My husband grew up around the Catholic faith because all of his friends were and his family was nominally Protestant.
    I grew up strictly Protestant and in the south of the U.S. which is “anti-Catholic”
    Through a miracle that could have been a tragedy, my husband was called to exam what he really believed and how and I was on a separate journey writing a Bible Study about why “Christians Play With Swords” and hurt one another…speaking of the Bible (sola scriptura)
    It led me all the way back to the Church Fathers and then to the understanding that they were Catholic!
    My husband and I are starting RCIA classes. Some of our family is going to be very angry and they are the ones that are pure Calvinist…so all your work is such a blessing to me.
    THANK YOU!! and may GOD bless you!!

  4. Stacey says:

    It’s wonderful to hear about other converts! God bless you on your way home 🙂 I’ll pray for your family. Let’s hope they can understand. And mine too!

  5. […] my family. Part of it is I never had a very good grip on what they believed when I was growing up. The resurrection was an afterthought and heaven was our final goal. I think that it goes something like this: when you die, you go to Abraham’s bosom (Luke […]

  6. kkollwitz says:

    The Bosom of Abraham is the pleasant place where the righteous went until Jesus descended into, and burst open the gates of, “Hell” (Sheol/ Hades, not the place for the damned). Orthodox images of the Resurrection/ Anastasis often show Jesus yanking the virtuous (Adam, Eve, Kings David & Solomon, Abel, John the Baptist, etc.) out of this holding place, bringing them into heaven, which he made accessible via his perfect sacrifice & atonement.

    Heaven is where our souls enjoy eternal life with God until the Second Coming, at which point our souls reunite with our bodies, now like our souls also free from the consequences of sin. Revelations says:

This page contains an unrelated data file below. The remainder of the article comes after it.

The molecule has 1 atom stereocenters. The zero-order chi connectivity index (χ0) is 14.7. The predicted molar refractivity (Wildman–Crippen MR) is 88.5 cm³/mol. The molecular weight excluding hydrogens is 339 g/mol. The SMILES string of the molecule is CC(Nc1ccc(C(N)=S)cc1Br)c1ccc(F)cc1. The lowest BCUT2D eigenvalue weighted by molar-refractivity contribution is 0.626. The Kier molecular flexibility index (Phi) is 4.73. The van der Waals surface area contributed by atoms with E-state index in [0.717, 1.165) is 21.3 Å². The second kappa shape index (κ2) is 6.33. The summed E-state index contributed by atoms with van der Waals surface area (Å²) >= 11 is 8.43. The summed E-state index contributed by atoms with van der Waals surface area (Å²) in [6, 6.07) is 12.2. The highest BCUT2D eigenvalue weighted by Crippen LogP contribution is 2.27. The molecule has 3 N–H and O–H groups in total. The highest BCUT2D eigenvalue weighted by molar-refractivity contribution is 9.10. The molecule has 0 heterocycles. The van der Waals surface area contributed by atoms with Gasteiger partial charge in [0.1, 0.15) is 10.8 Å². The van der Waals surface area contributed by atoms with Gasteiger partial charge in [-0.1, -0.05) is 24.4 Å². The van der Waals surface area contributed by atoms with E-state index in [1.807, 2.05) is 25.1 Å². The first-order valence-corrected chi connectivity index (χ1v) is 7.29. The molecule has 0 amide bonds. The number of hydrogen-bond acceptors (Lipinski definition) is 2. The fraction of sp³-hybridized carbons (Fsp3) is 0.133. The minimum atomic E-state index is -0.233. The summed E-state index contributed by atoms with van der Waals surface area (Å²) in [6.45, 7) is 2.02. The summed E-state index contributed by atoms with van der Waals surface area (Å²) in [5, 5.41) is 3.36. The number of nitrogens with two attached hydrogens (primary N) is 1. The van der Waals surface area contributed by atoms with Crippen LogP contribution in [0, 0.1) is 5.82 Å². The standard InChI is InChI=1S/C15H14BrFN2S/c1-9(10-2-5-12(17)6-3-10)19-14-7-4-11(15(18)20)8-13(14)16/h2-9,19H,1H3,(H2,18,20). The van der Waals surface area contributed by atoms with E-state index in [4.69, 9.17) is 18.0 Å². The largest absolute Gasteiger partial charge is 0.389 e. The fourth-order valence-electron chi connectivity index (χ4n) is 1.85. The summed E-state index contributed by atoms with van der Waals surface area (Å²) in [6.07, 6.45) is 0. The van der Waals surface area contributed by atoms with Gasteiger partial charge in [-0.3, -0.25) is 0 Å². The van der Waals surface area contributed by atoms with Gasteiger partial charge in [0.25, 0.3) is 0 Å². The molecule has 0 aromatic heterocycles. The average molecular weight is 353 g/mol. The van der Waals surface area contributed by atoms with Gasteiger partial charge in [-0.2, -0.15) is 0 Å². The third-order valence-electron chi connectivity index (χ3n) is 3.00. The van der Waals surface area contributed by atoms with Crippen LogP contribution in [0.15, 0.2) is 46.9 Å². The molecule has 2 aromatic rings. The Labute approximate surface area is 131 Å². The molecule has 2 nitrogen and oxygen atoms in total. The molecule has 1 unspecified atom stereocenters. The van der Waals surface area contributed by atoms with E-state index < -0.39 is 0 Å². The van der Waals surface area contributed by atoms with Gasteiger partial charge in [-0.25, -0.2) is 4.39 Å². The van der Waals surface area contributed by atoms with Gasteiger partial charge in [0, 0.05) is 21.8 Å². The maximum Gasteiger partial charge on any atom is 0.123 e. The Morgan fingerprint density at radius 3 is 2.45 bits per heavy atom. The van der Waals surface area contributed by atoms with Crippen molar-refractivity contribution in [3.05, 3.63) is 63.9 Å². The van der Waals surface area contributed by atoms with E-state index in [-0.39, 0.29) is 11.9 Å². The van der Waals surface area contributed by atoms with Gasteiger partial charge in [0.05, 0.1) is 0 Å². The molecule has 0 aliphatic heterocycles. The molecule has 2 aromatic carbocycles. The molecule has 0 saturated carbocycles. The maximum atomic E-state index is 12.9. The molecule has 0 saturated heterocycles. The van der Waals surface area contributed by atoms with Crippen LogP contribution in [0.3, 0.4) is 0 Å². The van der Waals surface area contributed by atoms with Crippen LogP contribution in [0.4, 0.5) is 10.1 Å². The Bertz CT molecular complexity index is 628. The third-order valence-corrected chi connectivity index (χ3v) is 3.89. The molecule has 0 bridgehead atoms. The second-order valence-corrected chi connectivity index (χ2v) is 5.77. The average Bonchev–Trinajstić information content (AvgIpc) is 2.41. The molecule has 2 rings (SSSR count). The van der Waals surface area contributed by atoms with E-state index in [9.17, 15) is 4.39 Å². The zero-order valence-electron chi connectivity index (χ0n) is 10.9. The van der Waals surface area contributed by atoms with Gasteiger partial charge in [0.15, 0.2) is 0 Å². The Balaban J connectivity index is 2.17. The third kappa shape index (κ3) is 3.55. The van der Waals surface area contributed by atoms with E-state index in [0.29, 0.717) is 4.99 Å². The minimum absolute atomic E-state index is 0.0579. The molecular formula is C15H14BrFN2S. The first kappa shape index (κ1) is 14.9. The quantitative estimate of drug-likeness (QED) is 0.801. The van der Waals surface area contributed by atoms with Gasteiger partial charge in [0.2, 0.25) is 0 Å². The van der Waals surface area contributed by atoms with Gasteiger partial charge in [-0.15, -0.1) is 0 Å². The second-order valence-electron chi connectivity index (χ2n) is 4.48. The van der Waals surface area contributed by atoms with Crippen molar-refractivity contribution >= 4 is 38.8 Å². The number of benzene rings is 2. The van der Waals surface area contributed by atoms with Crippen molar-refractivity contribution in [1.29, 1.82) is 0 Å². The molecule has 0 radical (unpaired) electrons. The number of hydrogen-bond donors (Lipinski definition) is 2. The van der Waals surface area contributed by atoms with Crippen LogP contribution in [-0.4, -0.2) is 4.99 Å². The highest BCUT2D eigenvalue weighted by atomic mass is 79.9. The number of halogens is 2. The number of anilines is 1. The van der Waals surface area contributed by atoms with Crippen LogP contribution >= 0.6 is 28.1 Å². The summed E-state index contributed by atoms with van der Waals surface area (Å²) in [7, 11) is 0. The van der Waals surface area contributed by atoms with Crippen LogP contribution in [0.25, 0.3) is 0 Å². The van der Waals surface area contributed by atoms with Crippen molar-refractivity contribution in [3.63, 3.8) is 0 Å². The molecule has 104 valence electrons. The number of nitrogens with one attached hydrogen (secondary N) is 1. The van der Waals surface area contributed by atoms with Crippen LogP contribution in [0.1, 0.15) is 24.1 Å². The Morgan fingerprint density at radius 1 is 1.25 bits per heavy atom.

“Then I saw a new heaven and a new earth; for the first heaven and the first earth had passed away, and the sea was no more. 2* And I saw the holy city, new Jerusalem, coming down out of heaven from God, prepared as a bride adorned for her husband.”

    Thus the spiritual heaven is subsumed into a new Heaven, which is both physical and spiritual as befits our restored bodies.

    A quick way I teach my 6th graders to think about this is by holding up the Bible divided into 3 parts with my fingers:

    Here’s the Bible, it divides into 3 parts. The first little part is Genesis, where Adam & Eve physically lived in perfect friendship with God until they sinned. This last little bit is Revelations, where once again we will physically live in perfect friendship with God. All the 1,500 pages in between is the story of us getting back to where we were in the first place.”

  7. Stacey says:

    As you can see, I’m still trying to get things straight after a lifetime of confusion about the afterlife. I never heard of Abraham’s bosom being something that existed until Christ broke the chains of hell. Interesting, and I should look more into it. Thanks for the rundown.

  8. kkollwitz says:

    Something also interesting is that the phrase “bosom of Abraham” only shows up in Jesus’ story about Lazarus. Apparently it was a phrase that his listeners were familiar with (like Moses’ seat), but not found in the OT.